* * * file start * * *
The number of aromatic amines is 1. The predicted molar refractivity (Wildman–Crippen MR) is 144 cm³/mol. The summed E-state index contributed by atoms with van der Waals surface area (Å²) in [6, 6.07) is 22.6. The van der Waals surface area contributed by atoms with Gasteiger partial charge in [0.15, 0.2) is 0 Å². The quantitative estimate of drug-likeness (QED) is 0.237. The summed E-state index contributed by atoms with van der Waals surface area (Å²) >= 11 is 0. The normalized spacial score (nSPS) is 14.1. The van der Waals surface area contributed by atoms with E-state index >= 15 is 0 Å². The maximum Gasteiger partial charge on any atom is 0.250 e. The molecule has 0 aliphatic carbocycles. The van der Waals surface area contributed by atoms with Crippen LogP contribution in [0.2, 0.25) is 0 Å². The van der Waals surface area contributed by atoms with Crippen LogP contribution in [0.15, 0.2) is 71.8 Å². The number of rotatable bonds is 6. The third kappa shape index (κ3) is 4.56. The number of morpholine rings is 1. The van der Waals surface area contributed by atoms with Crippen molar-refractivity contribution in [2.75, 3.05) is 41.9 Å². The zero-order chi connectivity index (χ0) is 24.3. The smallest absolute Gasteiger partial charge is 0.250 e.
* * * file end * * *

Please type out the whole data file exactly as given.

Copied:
The number of aromatic amines is 1. The predicted molar refractivity (Wildman–Crippen MR) is 144 cm³/mol. The summed E-state index contributed by atoms with van der Waals surface area (Å²) in [6, 6.07) is 22.6. The van der Waals surface area contributed by atoms with Gasteiger partial charge in [0.15, 0.2) is 0 Å². The quantitative estimate of drug-likeness (QED) is 0.237. The summed E-state index contributed by atoms with van der Waals surface area (Å²) >= 11 is 0. The normalized spacial score (nSPS) is 14.1. The van der Waals surface area contributed by atoms with E-state index >= 15 is 0 Å². The maximum Gasteiger partial charge on any atom is 0.250 e. The molecule has 0 aliphatic carbocycles. The van der Waals surface area contributed by atoms with Crippen LogP contribution in [0.2, 0.25) is 0 Å². The van der Waals surface area contributed by atoms with Crippen LogP contribution in [0.15, 0.2) is 71.8 Å². The number of rotatable bonds is 6. The third kappa shape index (κ3) is 4.56. The number of morpholine rings is 1. The van der Waals surface area contributed by atoms with Crippen molar-refractivity contribution in [2.75, 3.05) is 41.9 Å². The zero-order chi connectivity index (χ0) is 24.3. The smallest absolute Gasteiger partial charge is 0.250 e.